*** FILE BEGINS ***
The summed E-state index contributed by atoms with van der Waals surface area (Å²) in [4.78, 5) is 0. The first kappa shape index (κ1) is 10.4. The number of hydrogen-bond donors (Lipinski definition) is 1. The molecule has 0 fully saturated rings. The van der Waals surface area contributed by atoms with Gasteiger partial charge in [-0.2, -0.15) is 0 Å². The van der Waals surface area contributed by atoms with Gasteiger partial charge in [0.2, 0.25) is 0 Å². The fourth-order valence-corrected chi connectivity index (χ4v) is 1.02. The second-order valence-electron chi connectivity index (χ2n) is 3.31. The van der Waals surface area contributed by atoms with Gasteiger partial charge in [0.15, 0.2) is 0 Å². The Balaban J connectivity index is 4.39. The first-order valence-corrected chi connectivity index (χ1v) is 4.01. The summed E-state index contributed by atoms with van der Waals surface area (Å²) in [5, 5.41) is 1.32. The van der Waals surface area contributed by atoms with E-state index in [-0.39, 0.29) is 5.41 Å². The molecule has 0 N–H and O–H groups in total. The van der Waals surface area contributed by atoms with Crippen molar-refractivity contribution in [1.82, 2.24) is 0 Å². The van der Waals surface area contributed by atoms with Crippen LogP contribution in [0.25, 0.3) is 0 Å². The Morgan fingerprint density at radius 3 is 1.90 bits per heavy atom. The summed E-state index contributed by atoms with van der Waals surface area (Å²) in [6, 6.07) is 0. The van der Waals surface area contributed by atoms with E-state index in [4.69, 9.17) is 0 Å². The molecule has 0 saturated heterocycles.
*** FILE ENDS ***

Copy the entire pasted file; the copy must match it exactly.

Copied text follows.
The summed E-state index contributed by atoms with van der Waals surface area (Å²) in [4.78, 5) is 0. The first kappa shape index (κ1) is 10.4. The number of hydrogen-bond donors (Lipinski definition) is 1. The molecule has 0 fully saturated rings. The van der Waals surface area contributed by atoms with Gasteiger partial charge in [-0.2, -0.15) is 0 Å². The van der Waals surface area contributed by atoms with Gasteiger partial charge in [0.2, 0.25) is 0 Å². The fourth-order valence-corrected chi connectivity index (χ4v) is 1.02. The second-order valence-electron chi connectivity index (χ2n) is 3.31. The van der Waals surface area contributed by atoms with Gasteiger partial charge in [0.15, 0.2) is 0 Å². The Balaban J connectivity index is 4.39. The first-order valence-corrected chi connectivity index (χ1v) is 4.01. The summed E-state index contributed by atoms with van der Waals surface area (Å²) in [5, 5.41) is 1.32. The van der Waals surface area contributed by atoms with E-state index in [-0.39, 0.29) is 5.41 Å². The molecule has 0 N–H and O–H groups in total. The van der Waals surface area contributed by atoms with Crippen molar-refractivity contribution in [1.82, 2.24) is 0 Å². The van der Waals surface area contributed by atoms with Crippen LogP contribution in [0.25, 0.3) is 0 Å². The Morgan fingerprint density at radius 3 is 1.90 bits per heavy atom. The summed E-state index contributed by atoms with van der Waals surface area (Å²) in [6, 6.07) is 0. The van der Waals surface area contributed by atoms with E-state index in [4.69, 9.17) is 0 Å². The molecule has 0 saturated heterocycles.